Evacuating Lupus

Today was leg day.  More specifically it was stair day.  Twenty-four flights of stairs, each flight consisting of twenty-five steps.  This cardio work out was followed by a cool down of consisting of a “short walk” of roughly 1000 steps.  And then a rest period out in the sun.  And then after I rested, we did the whole thing in reverse.

Not because I wanted to as per say.  And no I do not have a trainer who forced me to do this.   No dear friends this whole workout was brought to me courtesy of someone pulling a fire alarm in a building I was visiting. A specialist’s office in a high-rise.  As a matter of fact this happened twice during my visit.

While I understand and appreciate the cause for concern and safety, I really wasn’t up for all that.  Not after the day I had been having nor the reason I was visiting the specialist for.  I confess there was a small part of me that had briefly wondered if it wouldn’t be better to let myself become overcome by smoke and just stay where I was.

After my appointment I went home and rested. To be honest I all am because all of that was too much.  In fact it was so much too much I still haven’t ceased to feel shaky and weak.  Sometimes this is what life with lupus looks like.  Sometimes a chronic illness isn’t really taken into account with safety or evacuation plans.  And while yes at least I was safe, the reality is I am going to be dealing its fallout for days to come.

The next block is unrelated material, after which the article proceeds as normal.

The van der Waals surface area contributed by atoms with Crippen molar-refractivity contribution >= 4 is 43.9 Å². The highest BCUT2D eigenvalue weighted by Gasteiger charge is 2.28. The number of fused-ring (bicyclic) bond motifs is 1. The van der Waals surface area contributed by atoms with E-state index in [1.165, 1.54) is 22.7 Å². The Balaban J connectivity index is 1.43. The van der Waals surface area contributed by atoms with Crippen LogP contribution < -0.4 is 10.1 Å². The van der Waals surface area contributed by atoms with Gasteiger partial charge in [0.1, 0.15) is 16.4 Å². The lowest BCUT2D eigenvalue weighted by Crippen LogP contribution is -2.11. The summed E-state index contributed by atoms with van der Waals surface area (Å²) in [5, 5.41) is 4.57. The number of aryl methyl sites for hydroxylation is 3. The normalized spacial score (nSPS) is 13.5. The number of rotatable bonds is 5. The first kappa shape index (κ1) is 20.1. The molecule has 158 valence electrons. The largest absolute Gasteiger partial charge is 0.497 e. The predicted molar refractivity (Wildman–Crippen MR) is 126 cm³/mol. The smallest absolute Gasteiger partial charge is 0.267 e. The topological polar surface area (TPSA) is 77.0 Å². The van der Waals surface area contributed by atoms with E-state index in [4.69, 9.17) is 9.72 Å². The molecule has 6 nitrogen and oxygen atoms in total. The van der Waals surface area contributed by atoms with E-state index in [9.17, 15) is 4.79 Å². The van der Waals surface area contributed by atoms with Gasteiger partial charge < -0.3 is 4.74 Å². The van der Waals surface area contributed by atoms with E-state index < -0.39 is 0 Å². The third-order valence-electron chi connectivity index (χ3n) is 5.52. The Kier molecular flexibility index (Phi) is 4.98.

14 thoughts on “Evacuating Lupus

  1. Omg what an inconvenience. For it to happen once, okay. But twice in one visit? I know you just had to be burnt out. I know I would have. I am so sorry. Sending spoons your way. Hope you’re much better today 🙂

  2. Oh wow! That is a lot of walking all because of a fire alarm going off twice! I really hope you’re okay now. Stay strong 💪

  3. That is true. And it works as well

  4. Even three flights of stairs in the building where I work is enough to target my knee and ankle tendons with lupus flare and inflammation. ADA requires accommodating people who need help going down stairs in an emergency. After a fire drill, if no one helps me (but they do) I can hardly walk the next day, this is why able bodied coworkers are assigned to help me during evacuation drills. Your doctor’s staff should have been willing to assist you and should have known you were not up to using the stairs. In many evacuation plans, handicapped persons on upper floors are supposed to go to the stairwell and wait for roof evacuation by helicopter, and people who work in the building are supposed to know what the evacuation plan is. A medical office building should be ready for that!

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